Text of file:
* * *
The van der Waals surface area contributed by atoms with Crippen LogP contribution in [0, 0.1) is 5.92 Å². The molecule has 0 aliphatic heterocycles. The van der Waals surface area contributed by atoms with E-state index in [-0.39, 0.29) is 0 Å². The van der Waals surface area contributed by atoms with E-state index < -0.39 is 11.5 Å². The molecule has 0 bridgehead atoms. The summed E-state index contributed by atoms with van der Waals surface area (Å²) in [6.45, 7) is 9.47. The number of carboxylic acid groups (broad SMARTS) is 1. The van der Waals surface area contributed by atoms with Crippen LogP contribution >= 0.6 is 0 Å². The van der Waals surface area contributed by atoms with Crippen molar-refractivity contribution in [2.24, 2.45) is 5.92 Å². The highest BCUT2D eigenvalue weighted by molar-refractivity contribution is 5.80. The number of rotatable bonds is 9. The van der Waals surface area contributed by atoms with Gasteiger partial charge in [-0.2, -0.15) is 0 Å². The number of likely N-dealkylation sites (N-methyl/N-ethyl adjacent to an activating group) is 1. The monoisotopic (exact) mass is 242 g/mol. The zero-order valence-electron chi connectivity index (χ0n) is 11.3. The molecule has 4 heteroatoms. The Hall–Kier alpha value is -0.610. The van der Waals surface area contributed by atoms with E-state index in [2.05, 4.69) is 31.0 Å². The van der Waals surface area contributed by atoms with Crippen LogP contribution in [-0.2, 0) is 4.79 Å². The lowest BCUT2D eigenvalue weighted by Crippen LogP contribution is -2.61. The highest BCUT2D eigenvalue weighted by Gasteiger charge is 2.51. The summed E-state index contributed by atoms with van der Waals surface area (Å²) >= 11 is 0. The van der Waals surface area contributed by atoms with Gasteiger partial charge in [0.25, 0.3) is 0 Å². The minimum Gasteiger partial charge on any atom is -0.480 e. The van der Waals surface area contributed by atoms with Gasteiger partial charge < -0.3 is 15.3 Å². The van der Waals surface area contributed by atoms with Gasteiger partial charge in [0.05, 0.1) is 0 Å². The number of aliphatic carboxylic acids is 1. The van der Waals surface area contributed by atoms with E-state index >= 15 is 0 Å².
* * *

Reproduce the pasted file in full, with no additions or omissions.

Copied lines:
The van der Waals surface area contributed by atoms with Crippen LogP contribution in [0, 0.1) is 5.92 Å². The molecule has 0 aliphatic heterocycles. The van der Waals surface area contributed by atoms with E-state index in [-0.39, 0.29) is 0 Å². The van der Waals surface area contributed by atoms with E-state index < -0.39 is 11.5 Å². The molecule has 0 bridgehead atoms. The summed E-state index contributed by atoms with van der Waals surface area (Å²) in [6.45, 7) is 9.47. The number of carboxylic acid groups (broad SMARTS) is 1. The van der Waals surface area contributed by atoms with Crippen LogP contribution >= 0.6 is 0 Å². The van der Waals surface area contributed by atoms with Crippen molar-refractivity contribution in [2.24, 2.45) is 5.92 Å². The highest BCUT2D eigenvalue weighted by molar-refractivity contribution is 5.80. The number of rotatable bonds is 9. The van der Waals surface area contributed by atoms with Gasteiger partial charge in [-0.2, -0.15) is 0 Å². The number of likely N-dealkylation sites (N-methyl/N-ethyl adjacent to an activating group) is 1. The monoisotopic (exact) mass is 242 g/mol. The zero-order valence-electron chi connectivity index (χ0n) is 11.3. The molecule has 4 heteroatoms. The Hall–Kier alpha value is -0.610. The van der Waals surface area contributed by atoms with E-state index in [2.05, 4.69) is 31.0 Å². The van der Waals surface area contributed by atoms with Crippen LogP contribution in [-0.2, 0) is 4.79 Å². The lowest BCUT2D eigenvalue weighted by Crippen LogP contribution is -2.61. The highest BCUT2D eigenvalue weighted by Gasteiger charge is 2.51. The summed E-state index contributed by atoms with van der Waals surface area (Å²) >= 11 is 0. The van der Waals surface area contributed by atoms with Gasteiger partial charge in [0.25, 0.3) is 0 Å². The minimum Gasteiger partial charge on any atom is -0.480 e. The van der Waals surface area contributed by atoms with Gasteiger partial charge < -0.3 is 15.3 Å². The van der Waals surface area contributed by atoms with Gasteiger partial charge in [0.05, 0.1) is 0 Å². The number of aliphatic carboxylic acids is 1. The van der Waals surface area contributed by atoms with E-state index >= 15 is 0 Å².